Society and the Supernatural in Song China is at once a meticulous examination of spirit possession and exorcism in the twelfth and thirteenth centuries and a social history of the full panoply of China's religious practices and practitioners at the moment when she was poised to dominate the world economy. Although the Song dynasty (960-1276) is often identified with the establishment of Confucian orthodoxy, Edward Davis demonstrates the renewed vitality of the dynasty's Taoist, Buddhist, and local religious traditions. He charts the rise of hundreds of new temple-cults and the lineages of clerical exorcists and vernacular priests; the increasingly competitive interaction among all practitioners of therapeutic ritual; and the wide social range of their patrons and clients.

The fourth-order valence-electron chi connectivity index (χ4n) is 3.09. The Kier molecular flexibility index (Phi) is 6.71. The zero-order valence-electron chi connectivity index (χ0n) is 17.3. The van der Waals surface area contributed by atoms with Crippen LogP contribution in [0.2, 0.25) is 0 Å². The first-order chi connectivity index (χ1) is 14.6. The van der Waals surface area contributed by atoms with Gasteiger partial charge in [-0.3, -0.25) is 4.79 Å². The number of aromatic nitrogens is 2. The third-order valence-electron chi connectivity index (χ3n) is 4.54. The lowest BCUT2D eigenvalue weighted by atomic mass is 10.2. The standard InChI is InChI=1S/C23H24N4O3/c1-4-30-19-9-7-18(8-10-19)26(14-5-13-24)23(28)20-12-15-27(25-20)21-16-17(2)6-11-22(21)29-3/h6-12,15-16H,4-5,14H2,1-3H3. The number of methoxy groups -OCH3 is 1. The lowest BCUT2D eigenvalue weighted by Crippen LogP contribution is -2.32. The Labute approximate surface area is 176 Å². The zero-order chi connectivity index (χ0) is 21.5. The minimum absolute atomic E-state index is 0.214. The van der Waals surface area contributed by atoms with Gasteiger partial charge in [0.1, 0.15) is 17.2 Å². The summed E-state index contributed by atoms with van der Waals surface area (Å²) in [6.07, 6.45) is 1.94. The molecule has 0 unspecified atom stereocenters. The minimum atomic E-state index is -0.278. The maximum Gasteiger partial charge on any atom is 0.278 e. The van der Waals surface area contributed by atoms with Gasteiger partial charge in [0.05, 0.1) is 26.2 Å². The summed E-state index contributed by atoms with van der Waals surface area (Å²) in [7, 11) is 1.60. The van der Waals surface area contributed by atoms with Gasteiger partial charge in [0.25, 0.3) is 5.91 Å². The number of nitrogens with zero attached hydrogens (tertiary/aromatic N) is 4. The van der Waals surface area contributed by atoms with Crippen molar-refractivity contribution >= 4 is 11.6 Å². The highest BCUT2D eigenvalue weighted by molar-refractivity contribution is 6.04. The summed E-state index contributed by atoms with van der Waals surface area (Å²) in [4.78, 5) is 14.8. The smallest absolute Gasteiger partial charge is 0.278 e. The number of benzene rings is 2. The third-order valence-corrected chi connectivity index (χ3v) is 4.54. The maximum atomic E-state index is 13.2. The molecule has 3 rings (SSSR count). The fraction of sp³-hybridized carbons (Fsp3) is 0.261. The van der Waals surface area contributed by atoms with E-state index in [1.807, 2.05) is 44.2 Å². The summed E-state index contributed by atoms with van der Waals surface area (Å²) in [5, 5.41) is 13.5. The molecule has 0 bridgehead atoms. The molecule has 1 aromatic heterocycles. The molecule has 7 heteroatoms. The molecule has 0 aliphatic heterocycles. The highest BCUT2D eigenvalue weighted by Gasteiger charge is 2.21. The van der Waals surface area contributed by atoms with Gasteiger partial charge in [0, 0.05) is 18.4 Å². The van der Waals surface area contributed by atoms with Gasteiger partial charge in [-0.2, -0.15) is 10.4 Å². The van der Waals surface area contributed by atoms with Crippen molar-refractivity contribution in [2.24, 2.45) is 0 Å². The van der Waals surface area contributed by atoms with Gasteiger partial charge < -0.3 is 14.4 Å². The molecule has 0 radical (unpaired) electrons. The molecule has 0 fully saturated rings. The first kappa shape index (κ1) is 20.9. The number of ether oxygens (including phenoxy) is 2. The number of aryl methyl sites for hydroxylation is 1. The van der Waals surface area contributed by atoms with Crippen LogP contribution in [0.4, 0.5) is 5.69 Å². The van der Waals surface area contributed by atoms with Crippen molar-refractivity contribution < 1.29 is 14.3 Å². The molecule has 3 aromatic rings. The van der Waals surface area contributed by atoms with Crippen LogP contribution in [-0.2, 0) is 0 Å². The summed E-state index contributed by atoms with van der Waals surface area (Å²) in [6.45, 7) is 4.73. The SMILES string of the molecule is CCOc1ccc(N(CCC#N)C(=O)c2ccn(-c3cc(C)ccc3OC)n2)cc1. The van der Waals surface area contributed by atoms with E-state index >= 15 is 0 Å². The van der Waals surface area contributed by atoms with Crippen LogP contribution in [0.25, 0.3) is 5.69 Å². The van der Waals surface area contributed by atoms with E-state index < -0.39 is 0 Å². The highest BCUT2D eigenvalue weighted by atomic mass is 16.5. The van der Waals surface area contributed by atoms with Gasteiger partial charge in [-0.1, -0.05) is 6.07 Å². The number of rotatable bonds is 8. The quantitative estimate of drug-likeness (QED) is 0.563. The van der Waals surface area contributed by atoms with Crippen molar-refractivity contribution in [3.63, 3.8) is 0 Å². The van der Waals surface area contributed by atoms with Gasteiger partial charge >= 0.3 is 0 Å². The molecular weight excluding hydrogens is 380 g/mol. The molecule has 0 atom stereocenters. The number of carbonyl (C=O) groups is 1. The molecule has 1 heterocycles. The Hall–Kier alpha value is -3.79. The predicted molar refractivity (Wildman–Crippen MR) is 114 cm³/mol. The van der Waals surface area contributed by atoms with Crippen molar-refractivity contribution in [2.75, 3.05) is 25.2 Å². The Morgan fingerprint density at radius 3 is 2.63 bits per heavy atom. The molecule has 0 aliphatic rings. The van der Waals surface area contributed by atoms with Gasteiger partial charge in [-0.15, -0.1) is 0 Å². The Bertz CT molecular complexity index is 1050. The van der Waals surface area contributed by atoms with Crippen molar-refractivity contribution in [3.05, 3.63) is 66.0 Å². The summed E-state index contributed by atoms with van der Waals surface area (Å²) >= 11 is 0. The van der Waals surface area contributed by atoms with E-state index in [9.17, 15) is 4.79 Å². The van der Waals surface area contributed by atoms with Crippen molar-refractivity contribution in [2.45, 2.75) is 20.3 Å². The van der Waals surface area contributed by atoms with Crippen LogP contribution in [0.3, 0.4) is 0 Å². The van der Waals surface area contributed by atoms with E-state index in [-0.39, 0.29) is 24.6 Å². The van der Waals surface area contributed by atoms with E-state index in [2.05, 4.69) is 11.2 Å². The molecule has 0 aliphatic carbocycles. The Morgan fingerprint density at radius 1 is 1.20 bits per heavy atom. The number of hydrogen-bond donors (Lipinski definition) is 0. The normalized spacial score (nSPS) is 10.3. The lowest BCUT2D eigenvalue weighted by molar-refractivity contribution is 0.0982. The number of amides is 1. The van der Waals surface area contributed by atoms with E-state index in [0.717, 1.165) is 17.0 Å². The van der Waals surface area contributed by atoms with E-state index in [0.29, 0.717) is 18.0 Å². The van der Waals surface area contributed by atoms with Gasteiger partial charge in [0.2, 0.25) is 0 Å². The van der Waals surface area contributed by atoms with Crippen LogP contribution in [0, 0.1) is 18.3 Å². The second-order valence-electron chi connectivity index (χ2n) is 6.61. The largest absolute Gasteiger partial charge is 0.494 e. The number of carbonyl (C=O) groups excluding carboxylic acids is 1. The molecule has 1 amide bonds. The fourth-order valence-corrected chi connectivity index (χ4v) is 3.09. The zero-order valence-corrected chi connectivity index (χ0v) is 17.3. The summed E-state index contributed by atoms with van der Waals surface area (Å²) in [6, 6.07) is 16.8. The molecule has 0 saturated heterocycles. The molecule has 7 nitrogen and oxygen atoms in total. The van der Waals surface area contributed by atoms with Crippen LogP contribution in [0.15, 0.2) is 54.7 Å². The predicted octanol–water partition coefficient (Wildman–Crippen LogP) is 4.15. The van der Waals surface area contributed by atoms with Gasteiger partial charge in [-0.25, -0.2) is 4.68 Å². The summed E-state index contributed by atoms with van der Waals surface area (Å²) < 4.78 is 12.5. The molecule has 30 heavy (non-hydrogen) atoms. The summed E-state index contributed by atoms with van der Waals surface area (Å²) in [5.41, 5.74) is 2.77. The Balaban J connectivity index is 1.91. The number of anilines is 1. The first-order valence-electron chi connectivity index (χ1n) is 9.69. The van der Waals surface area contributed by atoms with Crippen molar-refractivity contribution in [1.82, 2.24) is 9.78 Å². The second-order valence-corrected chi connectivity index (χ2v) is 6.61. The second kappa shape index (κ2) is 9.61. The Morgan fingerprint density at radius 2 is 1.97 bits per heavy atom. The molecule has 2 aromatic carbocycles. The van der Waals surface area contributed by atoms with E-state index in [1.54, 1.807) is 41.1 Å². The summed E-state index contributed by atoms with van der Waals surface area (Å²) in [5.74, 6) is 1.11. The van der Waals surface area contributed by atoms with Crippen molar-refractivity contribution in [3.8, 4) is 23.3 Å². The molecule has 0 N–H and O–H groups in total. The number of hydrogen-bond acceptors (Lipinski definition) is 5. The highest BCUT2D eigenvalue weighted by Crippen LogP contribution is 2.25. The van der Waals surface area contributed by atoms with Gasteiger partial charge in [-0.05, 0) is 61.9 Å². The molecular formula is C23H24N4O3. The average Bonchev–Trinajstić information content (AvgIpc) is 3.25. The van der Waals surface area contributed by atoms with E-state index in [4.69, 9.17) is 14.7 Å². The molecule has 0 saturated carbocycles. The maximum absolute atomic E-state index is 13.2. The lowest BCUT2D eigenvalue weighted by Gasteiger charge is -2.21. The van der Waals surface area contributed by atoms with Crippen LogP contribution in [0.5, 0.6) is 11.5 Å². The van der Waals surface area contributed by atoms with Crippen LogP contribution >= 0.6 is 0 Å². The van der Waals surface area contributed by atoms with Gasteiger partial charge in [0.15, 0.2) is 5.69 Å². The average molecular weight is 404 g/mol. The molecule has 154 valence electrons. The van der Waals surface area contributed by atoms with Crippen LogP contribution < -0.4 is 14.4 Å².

This book examines the history of the world's religions, tracing them through four historical epochs in order to show how the temporal interacts with the timeless. Presented in detail are the major figures Krishna, Buddha, Abraham, Jesus, Muhammad, Confucius, and Lao Tzu. Coverage of other figures mythical and historical - from Gilgamesh and Ishtar to Luther and Calvin - reveals how they too had an impact on history.